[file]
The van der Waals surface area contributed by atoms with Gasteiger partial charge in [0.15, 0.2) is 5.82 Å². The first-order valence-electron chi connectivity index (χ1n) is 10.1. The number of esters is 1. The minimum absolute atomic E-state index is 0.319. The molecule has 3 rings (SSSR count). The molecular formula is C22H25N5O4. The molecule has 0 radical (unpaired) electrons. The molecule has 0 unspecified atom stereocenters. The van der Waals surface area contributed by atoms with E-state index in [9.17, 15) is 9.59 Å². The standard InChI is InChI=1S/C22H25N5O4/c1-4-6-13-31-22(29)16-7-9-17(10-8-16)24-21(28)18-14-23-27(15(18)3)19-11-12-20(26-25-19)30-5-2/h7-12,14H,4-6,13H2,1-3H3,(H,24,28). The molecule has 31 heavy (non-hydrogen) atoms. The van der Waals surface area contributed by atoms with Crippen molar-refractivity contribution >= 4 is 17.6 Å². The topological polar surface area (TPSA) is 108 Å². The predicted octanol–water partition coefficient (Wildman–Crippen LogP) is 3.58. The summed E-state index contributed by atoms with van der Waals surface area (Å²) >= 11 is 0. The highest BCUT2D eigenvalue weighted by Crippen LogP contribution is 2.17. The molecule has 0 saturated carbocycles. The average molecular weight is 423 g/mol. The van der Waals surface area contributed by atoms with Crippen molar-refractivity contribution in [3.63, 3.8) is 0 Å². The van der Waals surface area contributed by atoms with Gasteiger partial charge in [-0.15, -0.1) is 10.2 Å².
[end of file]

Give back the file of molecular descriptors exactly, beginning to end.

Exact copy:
The van der Waals surface area contributed by atoms with Gasteiger partial charge in [0.15, 0.2) is 5.82 Å². The first-order valence-electron chi connectivity index (χ1n) is 10.1. The number of esters is 1. The minimum absolute atomic E-state index is 0.319. The molecule has 3 rings (SSSR count). The molecular formula is C22H25N5O4. The molecule has 0 radical (unpaired) electrons. The molecule has 0 unspecified atom stereocenters. The van der Waals surface area contributed by atoms with E-state index in [9.17, 15) is 9.59 Å². The standard InChI is InChI=1S/C22H25N5O4/c1-4-6-13-31-22(29)16-7-9-17(10-8-16)24-21(28)18-14-23-27(15(18)3)19-11-12-20(26-25-19)30-5-2/h7-12,14H,4-6,13H2,1-3H3,(H,24,28). The molecule has 31 heavy (non-hydrogen) atoms. The van der Waals surface area contributed by atoms with Crippen molar-refractivity contribution >= 4 is 17.6 Å². The topological polar surface area (TPSA) is 108 Å². The predicted octanol–water partition coefficient (Wildman–Crippen LogP) is 3.58. The summed E-state index contributed by atoms with van der Waals surface area (Å²) >= 11 is 0. The highest BCUT2D eigenvalue weighted by Crippen LogP contribution is 2.17. The molecule has 0 saturated carbocycles. The average molecular weight is 423 g/mol. The van der Waals surface area contributed by atoms with Crippen molar-refractivity contribution in [3.63, 3.8) is 0 Å². The van der Waals surface area contributed by atoms with Gasteiger partial charge in [-0.15, -0.1) is 10.2 Å².